Before America’s public education system was created around 1840, the vast majority of Americans were illiterate and walked around with dirt on their faces.
At least, that seems to be the impression shared by most people today.
But it turns out that education, like nature, abhors a vacuum. In the decades after the American Revolution—much like the decades before, and most of human history—a number of different educational options existed that did not depend upon a centralized, bureaucratic system.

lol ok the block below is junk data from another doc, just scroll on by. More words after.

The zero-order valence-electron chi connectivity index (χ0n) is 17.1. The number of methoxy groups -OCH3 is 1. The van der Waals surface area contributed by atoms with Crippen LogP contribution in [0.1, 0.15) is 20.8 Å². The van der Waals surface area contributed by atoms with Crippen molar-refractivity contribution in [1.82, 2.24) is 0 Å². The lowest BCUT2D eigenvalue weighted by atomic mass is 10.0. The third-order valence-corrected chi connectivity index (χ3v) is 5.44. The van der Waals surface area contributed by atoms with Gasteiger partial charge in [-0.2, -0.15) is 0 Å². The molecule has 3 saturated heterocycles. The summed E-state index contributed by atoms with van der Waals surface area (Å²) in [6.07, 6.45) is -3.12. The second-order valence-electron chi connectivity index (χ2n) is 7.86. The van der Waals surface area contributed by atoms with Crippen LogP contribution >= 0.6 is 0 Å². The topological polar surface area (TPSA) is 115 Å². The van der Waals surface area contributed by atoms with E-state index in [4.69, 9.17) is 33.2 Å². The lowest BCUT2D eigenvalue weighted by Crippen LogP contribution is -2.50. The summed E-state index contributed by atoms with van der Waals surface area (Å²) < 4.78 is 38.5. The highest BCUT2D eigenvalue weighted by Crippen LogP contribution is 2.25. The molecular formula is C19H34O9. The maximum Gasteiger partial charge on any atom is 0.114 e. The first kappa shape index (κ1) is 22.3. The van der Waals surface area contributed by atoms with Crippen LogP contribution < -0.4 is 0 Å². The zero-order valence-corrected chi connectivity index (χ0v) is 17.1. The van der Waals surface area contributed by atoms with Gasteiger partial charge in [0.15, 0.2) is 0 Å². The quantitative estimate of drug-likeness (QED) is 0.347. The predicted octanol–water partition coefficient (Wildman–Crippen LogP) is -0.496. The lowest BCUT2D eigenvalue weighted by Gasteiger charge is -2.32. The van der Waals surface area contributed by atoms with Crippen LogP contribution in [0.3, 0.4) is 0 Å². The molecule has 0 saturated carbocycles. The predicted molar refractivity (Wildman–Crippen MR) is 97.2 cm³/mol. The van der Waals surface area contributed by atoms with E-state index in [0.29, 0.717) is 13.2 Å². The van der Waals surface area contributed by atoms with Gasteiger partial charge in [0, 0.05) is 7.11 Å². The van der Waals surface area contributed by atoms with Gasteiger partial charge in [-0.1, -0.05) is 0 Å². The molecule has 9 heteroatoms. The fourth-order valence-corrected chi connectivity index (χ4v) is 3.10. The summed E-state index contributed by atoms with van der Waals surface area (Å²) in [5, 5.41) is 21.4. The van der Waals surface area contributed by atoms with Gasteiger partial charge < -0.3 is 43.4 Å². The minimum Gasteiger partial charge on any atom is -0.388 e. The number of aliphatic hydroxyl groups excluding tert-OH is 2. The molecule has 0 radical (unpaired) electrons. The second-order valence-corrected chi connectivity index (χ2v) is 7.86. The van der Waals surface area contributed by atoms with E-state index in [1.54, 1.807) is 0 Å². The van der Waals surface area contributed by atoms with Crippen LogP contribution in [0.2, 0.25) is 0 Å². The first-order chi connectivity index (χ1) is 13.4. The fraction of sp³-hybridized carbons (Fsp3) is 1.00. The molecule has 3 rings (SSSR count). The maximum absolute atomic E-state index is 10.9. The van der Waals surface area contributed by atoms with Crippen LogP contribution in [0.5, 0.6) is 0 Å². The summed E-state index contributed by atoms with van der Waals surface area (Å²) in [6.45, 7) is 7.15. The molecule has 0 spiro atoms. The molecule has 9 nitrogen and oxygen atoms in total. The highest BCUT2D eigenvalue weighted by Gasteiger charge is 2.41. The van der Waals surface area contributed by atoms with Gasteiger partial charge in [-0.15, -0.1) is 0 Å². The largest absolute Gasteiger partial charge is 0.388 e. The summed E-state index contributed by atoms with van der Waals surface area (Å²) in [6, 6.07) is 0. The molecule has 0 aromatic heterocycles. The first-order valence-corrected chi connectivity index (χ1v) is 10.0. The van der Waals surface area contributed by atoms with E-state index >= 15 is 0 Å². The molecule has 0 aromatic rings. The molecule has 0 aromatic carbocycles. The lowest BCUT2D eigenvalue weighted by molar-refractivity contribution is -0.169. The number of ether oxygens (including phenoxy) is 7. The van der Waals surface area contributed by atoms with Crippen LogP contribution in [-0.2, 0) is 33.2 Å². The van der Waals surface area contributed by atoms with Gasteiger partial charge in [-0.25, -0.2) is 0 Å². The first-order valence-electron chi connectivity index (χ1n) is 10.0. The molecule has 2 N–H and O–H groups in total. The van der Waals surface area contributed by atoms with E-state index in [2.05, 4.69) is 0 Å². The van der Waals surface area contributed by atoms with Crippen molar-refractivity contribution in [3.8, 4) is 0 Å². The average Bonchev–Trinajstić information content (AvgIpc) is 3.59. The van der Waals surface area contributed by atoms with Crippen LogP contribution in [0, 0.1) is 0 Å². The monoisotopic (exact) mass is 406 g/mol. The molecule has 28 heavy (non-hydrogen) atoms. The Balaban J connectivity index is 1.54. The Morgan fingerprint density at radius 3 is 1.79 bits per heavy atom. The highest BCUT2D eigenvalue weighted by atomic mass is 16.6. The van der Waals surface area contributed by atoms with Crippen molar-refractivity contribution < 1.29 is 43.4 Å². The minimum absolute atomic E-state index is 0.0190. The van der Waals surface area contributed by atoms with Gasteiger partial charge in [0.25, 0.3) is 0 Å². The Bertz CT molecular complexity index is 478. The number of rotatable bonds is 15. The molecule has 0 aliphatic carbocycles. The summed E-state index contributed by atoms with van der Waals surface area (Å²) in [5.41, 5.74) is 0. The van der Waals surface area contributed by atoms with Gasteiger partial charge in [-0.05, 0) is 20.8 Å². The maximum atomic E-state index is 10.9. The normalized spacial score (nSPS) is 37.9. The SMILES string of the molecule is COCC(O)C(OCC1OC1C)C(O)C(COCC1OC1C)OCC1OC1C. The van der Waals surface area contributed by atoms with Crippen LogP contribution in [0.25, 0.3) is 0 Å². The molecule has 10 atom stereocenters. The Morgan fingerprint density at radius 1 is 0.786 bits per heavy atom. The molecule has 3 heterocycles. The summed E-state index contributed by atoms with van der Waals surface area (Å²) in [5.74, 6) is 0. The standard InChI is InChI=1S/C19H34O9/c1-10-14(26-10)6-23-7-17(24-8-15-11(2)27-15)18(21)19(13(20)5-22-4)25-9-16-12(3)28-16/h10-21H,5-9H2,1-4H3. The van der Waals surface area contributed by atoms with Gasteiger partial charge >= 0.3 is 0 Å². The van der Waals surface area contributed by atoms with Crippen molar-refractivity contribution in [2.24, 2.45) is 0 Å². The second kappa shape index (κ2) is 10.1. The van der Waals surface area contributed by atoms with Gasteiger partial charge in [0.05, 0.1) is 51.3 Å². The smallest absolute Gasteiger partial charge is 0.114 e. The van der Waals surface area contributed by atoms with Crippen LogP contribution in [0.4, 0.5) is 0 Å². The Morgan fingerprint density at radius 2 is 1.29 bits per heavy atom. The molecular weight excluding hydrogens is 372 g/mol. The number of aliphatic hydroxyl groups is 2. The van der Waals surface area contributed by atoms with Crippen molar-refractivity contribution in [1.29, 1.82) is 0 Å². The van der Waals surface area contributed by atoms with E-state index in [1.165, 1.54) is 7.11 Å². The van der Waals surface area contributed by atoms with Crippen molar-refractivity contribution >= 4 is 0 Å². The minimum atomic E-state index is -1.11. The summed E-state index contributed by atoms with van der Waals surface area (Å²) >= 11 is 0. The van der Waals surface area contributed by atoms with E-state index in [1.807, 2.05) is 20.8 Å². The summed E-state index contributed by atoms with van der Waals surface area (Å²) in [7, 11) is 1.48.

Before the creation of this system, beginning in Massachusetts, America educated its children through a variety of options: charity schools (run by either churches, town councils, or voluntary benevolent societies), pay schools, infant schools, dame schools (run by women out of their homes), grammar schools, academies, female seminaries, independent day schools, etc.